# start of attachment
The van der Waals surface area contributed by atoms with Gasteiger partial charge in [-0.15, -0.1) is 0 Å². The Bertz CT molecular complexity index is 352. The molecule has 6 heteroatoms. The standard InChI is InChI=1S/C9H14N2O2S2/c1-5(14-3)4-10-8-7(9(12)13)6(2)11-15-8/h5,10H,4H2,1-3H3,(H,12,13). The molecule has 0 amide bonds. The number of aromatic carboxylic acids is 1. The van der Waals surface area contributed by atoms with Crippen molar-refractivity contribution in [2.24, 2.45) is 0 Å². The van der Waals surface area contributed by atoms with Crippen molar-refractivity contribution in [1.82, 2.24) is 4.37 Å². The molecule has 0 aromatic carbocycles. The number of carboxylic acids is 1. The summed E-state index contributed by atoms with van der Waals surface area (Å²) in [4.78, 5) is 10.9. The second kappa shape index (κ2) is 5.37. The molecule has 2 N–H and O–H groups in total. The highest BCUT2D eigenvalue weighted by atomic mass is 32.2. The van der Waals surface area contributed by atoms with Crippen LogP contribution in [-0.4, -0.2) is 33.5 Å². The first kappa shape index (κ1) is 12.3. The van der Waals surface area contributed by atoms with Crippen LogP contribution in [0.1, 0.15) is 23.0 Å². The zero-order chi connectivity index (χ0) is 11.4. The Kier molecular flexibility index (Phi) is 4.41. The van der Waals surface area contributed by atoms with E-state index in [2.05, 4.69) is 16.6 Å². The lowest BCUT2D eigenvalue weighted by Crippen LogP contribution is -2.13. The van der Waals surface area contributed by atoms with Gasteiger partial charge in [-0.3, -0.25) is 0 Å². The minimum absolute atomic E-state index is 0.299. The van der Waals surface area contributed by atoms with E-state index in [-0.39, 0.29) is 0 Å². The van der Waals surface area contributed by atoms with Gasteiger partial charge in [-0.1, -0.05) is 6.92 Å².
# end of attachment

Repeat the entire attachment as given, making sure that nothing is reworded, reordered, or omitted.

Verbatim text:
The van der Waals surface area contributed by atoms with Gasteiger partial charge in [-0.15, -0.1) is 0 Å². The Bertz CT molecular complexity index is 352. The molecule has 6 heteroatoms. The standard InChI is InChI=1S/C9H14N2O2S2/c1-5(14-3)4-10-8-7(9(12)13)6(2)11-15-8/h5,10H,4H2,1-3H3,(H,12,13). The molecule has 0 amide bonds. The number of aromatic carboxylic acids is 1. The van der Waals surface area contributed by atoms with Crippen molar-refractivity contribution in [2.24, 2.45) is 0 Å². The van der Waals surface area contributed by atoms with Crippen molar-refractivity contribution in [1.82, 2.24) is 4.37 Å². The molecule has 0 aromatic carbocycles. The number of carboxylic acids is 1. The summed E-state index contributed by atoms with van der Waals surface area (Å²) in [4.78, 5) is 10.9. The second kappa shape index (κ2) is 5.37. The molecule has 2 N–H and O–H groups in total. The highest BCUT2D eigenvalue weighted by atomic mass is 32.2. The van der Waals surface area contributed by atoms with Crippen LogP contribution in [-0.4, -0.2) is 33.5 Å². The first kappa shape index (κ1) is 12.3. The van der Waals surface area contributed by atoms with Crippen LogP contribution in [0.1, 0.15) is 23.0 Å². The zero-order chi connectivity index (χ0) is 11.4. The Kier molecular flexibility index (Phi) is 4.41. The van der Waals surface area contributed by atoms with E-state index in [2.05, 4.69) is 16.6 Å². The lowest BCUT2D eigenvalue weighted by Crippen LogP contribution is -2.13. The van der Waals surface area contributed by atoms with Gasteiger partial charge in [-0.3, -0.25) is 0 Å². The minimum absolute atomic E-state index is 0.299. The van der Waals surface area contributed by atoms with E-state index in [-0.39, 0.29) is 0 Å². The van der Waals surface area contributed by atoms with Gasteiger partial charge in [-0.1, -0.05) is 6.92 Å².